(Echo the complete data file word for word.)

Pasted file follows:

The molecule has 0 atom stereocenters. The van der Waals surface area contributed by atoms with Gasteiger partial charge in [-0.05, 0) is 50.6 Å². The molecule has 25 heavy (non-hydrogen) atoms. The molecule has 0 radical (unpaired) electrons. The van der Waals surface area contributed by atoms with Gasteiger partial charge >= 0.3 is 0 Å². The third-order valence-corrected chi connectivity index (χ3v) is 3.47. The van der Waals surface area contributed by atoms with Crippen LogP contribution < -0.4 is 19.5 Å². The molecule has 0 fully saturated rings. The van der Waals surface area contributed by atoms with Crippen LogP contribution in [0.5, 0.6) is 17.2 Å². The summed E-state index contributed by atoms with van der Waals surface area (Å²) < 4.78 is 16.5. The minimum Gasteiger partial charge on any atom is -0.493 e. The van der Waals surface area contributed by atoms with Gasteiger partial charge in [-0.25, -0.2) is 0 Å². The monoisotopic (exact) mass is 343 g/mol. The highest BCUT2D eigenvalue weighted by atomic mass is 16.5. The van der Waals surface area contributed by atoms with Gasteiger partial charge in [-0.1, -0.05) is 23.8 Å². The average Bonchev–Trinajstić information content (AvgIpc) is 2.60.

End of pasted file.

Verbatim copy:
The molecule has 0 atom stereocenters. The van der Waals surface area contributed by atoms with Gasteiger partial charge in [-0.05, 0) is 50.6 Å². The molecule has 25 heavy (non-hydrogen) atoms. The molecule has 0 radical (unpaired) electrons. The van der Waals surface area contributed by atoms with Gasteiger partial charge >= 0.3 is 0 Å². The third-order valence-corrected chi connectivity index (χ3v) is 3.47. The van der Waals surface area contributed by atoms with Crippen LogP contribution < -0.4 is 19.5 Å². The molecule has 0 fully saturated rings. The van der Waals surface area contributed by atoms with Crippen LogP contribution in [0.5, 0.6) is 17.2 Å². The summed E-state index contributed by atoms with van der Waals surface area (Å²) < 4.78 is 16.5. The minimum Gasteiger partial charge on any atom is -0.493 e. The van der Waals surface area contributed by atoms with Gasteiger partial charge in [-0.25, -0.2) is 0 Å². The monoisotopic (exact) mass is 343 g/mol. The highest BCUT2D eigenvalue weighted by atomic mass is 16.5. The van der Waals surface area contributed by atoms with Gasteiger partial charge in [-0.1, -0.05) is 23.8 Å². The average Bonchev–Trinajstić information content (AvgIpc) is 2.60.